Tuesday, April 5, 2011

Private Issues (2): The Setting

A while back, I posted an excerpt from Warren Mosler's Soft Currency Economics. I repeat some of the excerpt here:

The gold standard was established in the U. S. in 1834... The monetary authority was then committed to keep the mint price of gold fixed by being willing to buy or sell the gold in unlimited amounts.

The gold standard was suspended from 1861 to 1879 due to the Civil War. The variant which prevailed in the U. S. from 1880 to 1914 was a fractional reserve gold coin standard...

Mosler's summary refers to the dates 1834 and 1861, closely comparable to the 1836-1863 "free banking" period David noted in yesterday's post.

Jbmoore's comment on my Mosler-excerpt post refers to "the limitations of the gold standard. (It has to do with the banks lending more money than they own in gold.)"

Aye. It is the essential feature of banking, to generate money. And that is the origin of monetary imbalance. That is how M3 became so much bigger than base-money.

M3 and Base MoneyM3 divided by Base Money

As the right-hand graph shows, some attempt was made to correct the imbalance between private-issue money and base money in the '80s and early '90s. The anomaly of 1990-94 we have seen before, here ("the big bump there in the middle") and here ("After the mid-1990s the trendline loses its "bowl" shape") and in wiggles on my DPD and MRTO graphs.

Monetary imbalance -- the excess of private-issue money relative to base -- is the recurring problem. It is the cause of inflation and of crisis and depression.
Things are not so simple that "printing money" explains it all.
For us today, crisis and depression are problems. But for the economy, crisis and depression are solutions to a problem. They are a solution to Problem X, the problem of monetary imbalance.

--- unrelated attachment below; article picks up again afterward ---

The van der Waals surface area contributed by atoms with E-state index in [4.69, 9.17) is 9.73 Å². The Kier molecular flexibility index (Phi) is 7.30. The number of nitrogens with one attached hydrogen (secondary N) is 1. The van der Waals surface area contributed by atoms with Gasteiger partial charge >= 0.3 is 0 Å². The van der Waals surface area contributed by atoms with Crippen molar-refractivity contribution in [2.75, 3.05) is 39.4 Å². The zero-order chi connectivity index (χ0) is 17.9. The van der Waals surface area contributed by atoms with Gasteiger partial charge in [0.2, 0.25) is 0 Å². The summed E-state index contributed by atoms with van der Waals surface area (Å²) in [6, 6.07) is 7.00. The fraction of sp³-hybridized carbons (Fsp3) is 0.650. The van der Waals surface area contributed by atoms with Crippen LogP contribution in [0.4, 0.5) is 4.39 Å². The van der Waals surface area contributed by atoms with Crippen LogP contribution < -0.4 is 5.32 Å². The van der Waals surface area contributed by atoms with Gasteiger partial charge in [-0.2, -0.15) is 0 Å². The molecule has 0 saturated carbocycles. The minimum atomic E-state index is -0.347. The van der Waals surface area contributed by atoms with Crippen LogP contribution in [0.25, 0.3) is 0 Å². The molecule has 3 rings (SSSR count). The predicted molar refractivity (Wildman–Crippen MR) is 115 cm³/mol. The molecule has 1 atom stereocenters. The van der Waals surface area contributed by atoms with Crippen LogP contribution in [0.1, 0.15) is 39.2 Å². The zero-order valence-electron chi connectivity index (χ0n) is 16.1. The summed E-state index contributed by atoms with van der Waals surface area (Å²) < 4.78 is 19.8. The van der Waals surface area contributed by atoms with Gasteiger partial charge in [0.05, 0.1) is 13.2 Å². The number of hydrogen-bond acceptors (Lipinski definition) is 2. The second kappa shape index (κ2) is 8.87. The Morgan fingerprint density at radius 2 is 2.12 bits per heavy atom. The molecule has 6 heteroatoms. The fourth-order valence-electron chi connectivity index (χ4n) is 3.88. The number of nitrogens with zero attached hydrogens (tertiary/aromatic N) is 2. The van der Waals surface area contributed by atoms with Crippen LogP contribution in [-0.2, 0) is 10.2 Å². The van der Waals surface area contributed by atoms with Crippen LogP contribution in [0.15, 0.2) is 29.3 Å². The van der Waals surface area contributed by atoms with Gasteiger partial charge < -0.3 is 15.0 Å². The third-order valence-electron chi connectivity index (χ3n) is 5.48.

I propose to solve the problem of monetary imbalance.

In another old post I reprinted parts of the history of money from the Standard Catalog of United States Paper Money that I bought at a coin shop some years ago. Taking another look at the history that book tells, we find this:

With states denied the power to issue money by the Constitution of the United States, and the powers of the Federal Government to do so left unspecified, various private issues of banks, railroads, utilities, and even private citizens, cropped up, with varying resources to guarantee their value, until the Government halted the practice in 1863.

Issued current with the Colonial and Continental currencies were numerous privately-sponsored paper monies ...

These issues continued after the Revolutionary War, and proliferated in the 19th century.

The only restraints on the issue of paper money at that time were those which the individual states cared to apply, and such restraints were infrequent and ineffective.

The Federal Government put an effective end to these halycon days of currency free-for-all in 1863, by imposing a 10% tax on outstanding notes...

This, then, was the era of free-banking.

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